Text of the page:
The concept of self-care has become buzzy in a way that makes it easy to mock as shallow and self-indulgent. And much of what’s promoted as self-care—supplements, superfoods, workouts, books about decluttering—has a price tag attached.
“Unfortunately, there appears to be a whole industry built around self-care which largely has its focus on appealing to straight, white, upper-middle-class women,” said Deborah Cohan, a professor of sociology who also works as a counselor and who specializes in issues of gender, sexuality, race, and class.
The faster you put aside that demographic assumption, the more you could have to gain from building your own genuine self-care practice. Part of that practice, Cohan said, may be accessing uncomfortable emotions like grief and rage.
“Rage can give way to clarity of thinking and acting through a labyrinth of oppressive social conditions,” said Cohan. “It has significance for how meaning-making and self-making take shape.”
And true self-care does not need to have a price tag attached. “Self-care is a social justice issue,” Cohan said, “and part of resisting all forms of inequality.”
Since she began her practice, holistic health coach Karen Azeez has been dedicated to recognizing how a person’s cultural background, among other factors, can determine what restorative self-care will look like for that individual. “The whole idea of a one-size-fits all strategy is one of the reasons many people can’t sustain a new way of living,” Azeez said.
In her book, “The Kindfulness Solution,” Azeez shares the story of a client named Paolo, who had put off seeking support in making dietary changes to manage his type 2 diabetes because when he initially consulted a nutritionist, he was told to stop eating beans and rice.
“This was a huge part of his heritage and a serious form of comfort and pleasure for him,” wrote Azeez. She and Paolo worked together to find a solution that accounted for more than just the nutritional profile of a dish and found a way to revise his favorite beans and rice recipe to align with his health goals.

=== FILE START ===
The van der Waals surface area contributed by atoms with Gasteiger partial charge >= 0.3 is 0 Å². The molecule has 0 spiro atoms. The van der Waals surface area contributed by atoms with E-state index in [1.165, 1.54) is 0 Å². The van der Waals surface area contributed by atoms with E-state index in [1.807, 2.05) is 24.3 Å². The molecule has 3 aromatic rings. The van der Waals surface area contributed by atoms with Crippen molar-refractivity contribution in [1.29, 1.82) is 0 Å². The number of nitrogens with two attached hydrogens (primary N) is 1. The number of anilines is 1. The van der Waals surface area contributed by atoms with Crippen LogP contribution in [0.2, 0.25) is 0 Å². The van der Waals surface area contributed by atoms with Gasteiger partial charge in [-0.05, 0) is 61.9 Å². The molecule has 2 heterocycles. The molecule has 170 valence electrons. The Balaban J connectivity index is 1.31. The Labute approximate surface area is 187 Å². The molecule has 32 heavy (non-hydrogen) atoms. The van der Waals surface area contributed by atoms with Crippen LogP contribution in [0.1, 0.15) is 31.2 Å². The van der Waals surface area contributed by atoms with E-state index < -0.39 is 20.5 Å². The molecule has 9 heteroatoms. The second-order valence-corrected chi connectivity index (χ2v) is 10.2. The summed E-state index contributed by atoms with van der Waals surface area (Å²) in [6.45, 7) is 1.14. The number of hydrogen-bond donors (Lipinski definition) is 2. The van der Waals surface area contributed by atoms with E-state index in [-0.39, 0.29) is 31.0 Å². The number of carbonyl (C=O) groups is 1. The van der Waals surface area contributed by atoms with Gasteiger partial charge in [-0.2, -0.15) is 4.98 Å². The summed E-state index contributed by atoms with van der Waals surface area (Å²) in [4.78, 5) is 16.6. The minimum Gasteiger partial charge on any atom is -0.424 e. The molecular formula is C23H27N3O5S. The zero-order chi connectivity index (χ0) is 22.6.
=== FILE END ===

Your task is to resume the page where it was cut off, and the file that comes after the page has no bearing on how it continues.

“You give a plant water and sunlight because that’s what it needs. What do you need? This is an essential question that each of us must answer for ourselves.” said Vironika Tugaleva, life coach and author.
“Sometimes, self-care is uncomfortable, such as telling someone we love that we can’t do something we promised to do,” Tugaleva said. “Sometimes, self-care isn’t restful, like it’s depicted to be, but full of turmoil and unease, which are typical symptoms of making monumental life changes.”
Health coach Liza Baker believes that “should” can be a big impediment to true self-care, which she refers to as soul care. “The minute it rears its head, you know it’s not what you really want deep down. And very often, that ‘should’ is externally referenced—we think others will judge us, therefore we ‘should’ ourselves into something. If you can without reservation replace ‘I should’ with ‘I choose,’ then you know it’s soul care,” said Baker.
But what about unpleasant, but unavoidable commitments, like a job you can’t stand but need to keep in order to pay your rent? For dealing with these, Baker recommended a perspective shift. For instance, viewing the job as neutral, “a means to an end (financial security) rather than an end in itself.”
After speaking with multiple experts in the realm of self-care, including, in addition to those already mentioned, therapist Celeste Viciere, clinical professional counselor Melanie Hall, therapist Emily Lockamy, and burnout strategist Danie Sanchez, certain recommendations cropped up over and over. While it remains true that there’s no universal approach to self-care that can be applied to every individual situation, the following suggestions may be useful as you develop your own reparative self-care routine.
Sophie Ouellette-Howitz is a freelance writer and former rugby player living in Portland, Oregon, whose passions include black coffee, impractical shoes and petting as many cats as possible before she dies. She teaches writing for Elephant Rock and is a nonfiction reader for Orison Books. Her writing has appeared or is forthcoming in SELF, Pigeon Pages, Past Ten, the Portland Mercury and other publications. Follow her on Twitter and Instagram @ohphiesay.